Watch here
 

– January 2021 –

 

 

Over the course of my career, I’ve learned a few things about how to be a successful leader and entrepreneur. This year, I started to share those things more broadly, and there are 10 insights that really seemed to resonate with others. I hope you’ll find them helpful.

Here are 10 entrepreneurship and leadership insights for a better 2021:

  1. It doesn’t matter where you start. Companies, decision-makers, and leaders value effort far more than they value the bullet points on your resume. If you’re talented and willing to put in the work, sooner or later, somebody will notice.

  2. Great leaders don’t just seek the perspective of their teams—they value it. You have to be willing to both listen and endeavor to understand your team’s feedback.

  3. We overvalue accolades. Success isn’t about how many gold stars you’ve collected. It’s about your ability to find opportunity and bounce back when things go sideways.

  4. Find someone who can motivate you. In a mentor, a business partner, a teammate—whoever it is, if you have someone to inspire you and keep you going, the rest will fall into place.

  5. Profit and loss statements are hugely useful tools. You can gain valuable insights to reduce expenses and increase your prosperity simply by reviewing your profit and loss statement every month.

  6. You have to plant a lot of seeds. As much as it is about quality, it’s also about quantity and most people underestimate that. Plant a lot of seed, most won’t germinate, but those that do will most likely outperform and make it all worth it.

  7. Leading successfully means finding balance. Ambition, teamwork, ego, and humility—we all have different ratios.

  8. Take time for yourself. I’m serious about this. Your energy can’t be second to everything and everyone else if you and expect to be at your best.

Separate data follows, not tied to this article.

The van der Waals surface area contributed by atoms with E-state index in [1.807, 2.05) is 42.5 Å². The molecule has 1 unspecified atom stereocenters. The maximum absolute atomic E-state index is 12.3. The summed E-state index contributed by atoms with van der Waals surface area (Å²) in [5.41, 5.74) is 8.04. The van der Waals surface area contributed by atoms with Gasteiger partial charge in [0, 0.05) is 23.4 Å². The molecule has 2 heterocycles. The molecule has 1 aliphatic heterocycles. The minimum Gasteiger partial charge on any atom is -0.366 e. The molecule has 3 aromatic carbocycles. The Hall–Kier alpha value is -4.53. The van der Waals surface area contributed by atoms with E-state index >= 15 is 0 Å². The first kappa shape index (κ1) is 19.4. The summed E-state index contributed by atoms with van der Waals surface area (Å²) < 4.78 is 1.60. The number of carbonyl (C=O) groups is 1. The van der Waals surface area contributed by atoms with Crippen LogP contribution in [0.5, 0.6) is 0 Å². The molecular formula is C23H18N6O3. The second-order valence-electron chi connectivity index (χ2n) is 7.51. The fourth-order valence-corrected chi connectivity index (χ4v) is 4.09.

9. Know when to back off. I heard a great saying recently, “Don’t just do something, sit there.” I like how that reminds us pushing is good but sometimes you need to let momentum kick in.

You are enough. Especially if you’re “your own worst enemy” consider giving yourself some more grace and kindness. It goes a long way to increasing happiness day to day.

 

 

 

I thought I’d share a few books from the essential, go-to list I keep behind me in my home office at all times. The list has changed over time, though there are a few that have been on there for years. Here are the 3 most timeless pieces in the lineup:

Think and Grow Rich by Napoleon Hill. A classic on understanding how financial resources are created. It’s been on my list since I read it for the first time more than 10 years ago.

Life and Work Principles by Ray Dalio. This will take you forever to read, and it’s more of a course manual than a book. I keep it there as a constant reminder of the principles and as inspiration for writing my own book of principles someday.

For something deep and existential, I recommend Power vs. Force by David R. Hawkins to understand humanity at another level. Go big or go home on that one.

 

 

 

 

Wealth Building Intensive
Built the net worth you’re proud of!
(…and might brag about over a glass of red)

 

 

 

It’s overwhelming to tackle wealth building. And it was for me for many years before I started to take responsibility for my finances and learn how to grow my profitability for real. Since I learned, I’ve been obsessed with sharing that expertise with others, and in this new, 12-week wealth building intensive, I’ll work with a select group of highly committed individuals to help them get out of overwhelm, identify their issues, and get into action using a step-by-step process to build sustainable wealth.

Don’t sign up to play, sign up to work—and make 2021 your most financially successful year yet. The work begins in February.

Learn more and sign up here.

 

 

Learn more
 

Twitter

 

 

Facebook

 

 

LinkedIn

 

 

Instagram

 

 

 

Copyright © Brandon Green, All rights reserved.

Our mailing address is:

1300 I St NW Suite E410

Washington, DC 20005

Want to change how you receive these emails?
You can update your preferences or unsubscribe from this list.

 

 

 

 

About Brandon Green

Brandon is a businessman & entrepreneur who founded a billion-dollar real estate enterprise. He is now focused on speaking, consulting, and investing in people and scalable ideas.

Leave a Comment